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Exhibition documents Nelson Mandela’s return to where he was captured

Dr Aron Mazel’s images of Nelson Mandela’s return to Pietermaritzburg to see the devastation caused by the Seven Days War have been turned into an online exhibition.

2 August 2021

On the 2nd and 3rd of April 1990, Dr Mazel, now a Reader in Heritage Studies at Newcastle University, slipped out of the KwaZulu-Natal Museum in Pietermaritzburg, South Africa, where he worked to photograph the recently released Nelson Mandela’s visit to the area. It was Mandela’s first visit back to the area where he was captured on 5 August 1962. He had left prison after 27 years’ imprisonment on 11 February 1990.

“Although Nelson Mandela would have been briefed about the violence that was being experienced by people in Pietermaritzburg and surrounding areas in their struggle against apartheid, and especially The Seven Days War, it was important for him to be on the ground to see it for himself, especially as it was not widely reported outside Pietermaritzburg" says Dr Mazel.


Pietermaritzburg and its surrounding areas experienced a lot of violence and death in the struggle against apartheid. In the 1980s, United Democratic Front (UDF) and Inkatha supporters fought and families and communities were torn apart. On 25 March 1990, the conflict known as The Seven Days War broke out. Some UDF supporters stoned buses carrying Inkatha supporters home from a rally. In revenge, and with the help of the police, Inkatha attacked many areas aligned to the UDF. More than 100 people were killed and an estimated 20,000 people fled their homes. Many houses were destroyed in the conflict.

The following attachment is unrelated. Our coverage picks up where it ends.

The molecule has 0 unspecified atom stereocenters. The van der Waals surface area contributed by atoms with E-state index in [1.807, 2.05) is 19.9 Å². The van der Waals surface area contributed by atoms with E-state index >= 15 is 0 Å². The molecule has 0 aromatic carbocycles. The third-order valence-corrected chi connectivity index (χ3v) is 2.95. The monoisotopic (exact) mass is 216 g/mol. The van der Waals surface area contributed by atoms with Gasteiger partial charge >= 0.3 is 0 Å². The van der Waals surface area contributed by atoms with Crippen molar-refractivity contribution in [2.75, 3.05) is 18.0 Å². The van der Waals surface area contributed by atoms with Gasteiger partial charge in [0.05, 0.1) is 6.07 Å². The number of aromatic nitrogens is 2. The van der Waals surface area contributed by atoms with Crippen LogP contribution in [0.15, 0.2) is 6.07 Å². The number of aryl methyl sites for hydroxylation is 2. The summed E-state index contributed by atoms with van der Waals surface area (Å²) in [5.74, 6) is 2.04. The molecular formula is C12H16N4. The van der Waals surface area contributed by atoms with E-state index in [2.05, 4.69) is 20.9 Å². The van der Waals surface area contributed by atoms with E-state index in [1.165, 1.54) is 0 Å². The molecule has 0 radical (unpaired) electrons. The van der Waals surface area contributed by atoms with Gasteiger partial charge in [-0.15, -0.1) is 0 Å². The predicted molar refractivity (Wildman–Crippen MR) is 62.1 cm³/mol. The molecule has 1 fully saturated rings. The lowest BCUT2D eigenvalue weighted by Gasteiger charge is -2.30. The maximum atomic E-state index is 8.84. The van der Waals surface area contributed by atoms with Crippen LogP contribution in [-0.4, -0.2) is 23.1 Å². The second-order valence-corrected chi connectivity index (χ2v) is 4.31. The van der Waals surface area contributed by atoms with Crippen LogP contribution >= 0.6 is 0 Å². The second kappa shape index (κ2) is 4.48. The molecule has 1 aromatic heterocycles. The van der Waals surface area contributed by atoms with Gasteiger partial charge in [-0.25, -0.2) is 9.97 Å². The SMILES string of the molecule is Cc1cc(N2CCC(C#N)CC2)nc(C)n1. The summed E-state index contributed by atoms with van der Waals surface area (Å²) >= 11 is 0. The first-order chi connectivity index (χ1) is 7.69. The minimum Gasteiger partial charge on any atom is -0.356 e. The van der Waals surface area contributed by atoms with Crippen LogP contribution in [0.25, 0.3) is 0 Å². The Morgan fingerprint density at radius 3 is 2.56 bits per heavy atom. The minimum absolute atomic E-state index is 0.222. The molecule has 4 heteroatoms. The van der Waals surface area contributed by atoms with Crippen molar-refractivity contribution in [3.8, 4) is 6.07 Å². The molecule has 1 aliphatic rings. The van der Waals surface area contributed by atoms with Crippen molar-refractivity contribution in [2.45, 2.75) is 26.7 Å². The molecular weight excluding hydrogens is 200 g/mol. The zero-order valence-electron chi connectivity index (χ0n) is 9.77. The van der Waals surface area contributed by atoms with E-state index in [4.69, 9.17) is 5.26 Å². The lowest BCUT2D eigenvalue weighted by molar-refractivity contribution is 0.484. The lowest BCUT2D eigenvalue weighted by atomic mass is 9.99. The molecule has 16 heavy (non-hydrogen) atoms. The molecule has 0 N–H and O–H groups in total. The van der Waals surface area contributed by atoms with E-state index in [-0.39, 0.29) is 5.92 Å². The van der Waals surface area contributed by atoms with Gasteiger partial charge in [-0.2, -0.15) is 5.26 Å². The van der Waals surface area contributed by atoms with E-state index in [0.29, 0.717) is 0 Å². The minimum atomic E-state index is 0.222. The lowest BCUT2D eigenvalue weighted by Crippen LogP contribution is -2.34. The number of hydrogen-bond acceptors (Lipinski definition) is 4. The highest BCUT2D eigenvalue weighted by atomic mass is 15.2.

Dr Mazel’s photographs capture Mandela’s visit to see the destruction and suffering, and to give people hope. Mandela travelled through area affected by the violence and met people who had fled their homes sheltering in a church. He inspected the damage at another church, gave a press conference in the centre of Pietermaritzburg, and spoke at four rallies attended by thousands of people.

“His visit was momentous as he had been incarcerated for 27 years and we didn’t think he would ever be released. As much as possible I tried to document anti-apartheid struggle events in the Pietermaritzburg area, which was being underreported nationally and internationally. Nelson Mandela’s visit helped to draw attention to what was going on” said Dr Mazel.

The photographs can be viewed in the online exhibition Iso loMgungundlovu curated by KwaZulu-Natal Museum

Wesley Flanagan, 'Assistant Director of the Exhibitions Department' at the KwaZulu-Natal Museum said:

“Working on Iso loMgungundlovu has provided a reflective experience. These documentary images are very charged, they capture a turning point in our South African history. Nelson Mandela was newly released from prison, it was period of accelerated change and a period of renewed hope after so much destruction.

“Personally, these images capture the wonderful sense of resilience that we as South Africans have become known for. It is always important to look back, reflect and learn from history by trying not to repeat the same mistakes, in order to safeguard our future.”



Faculty of Humanities and Social Sciences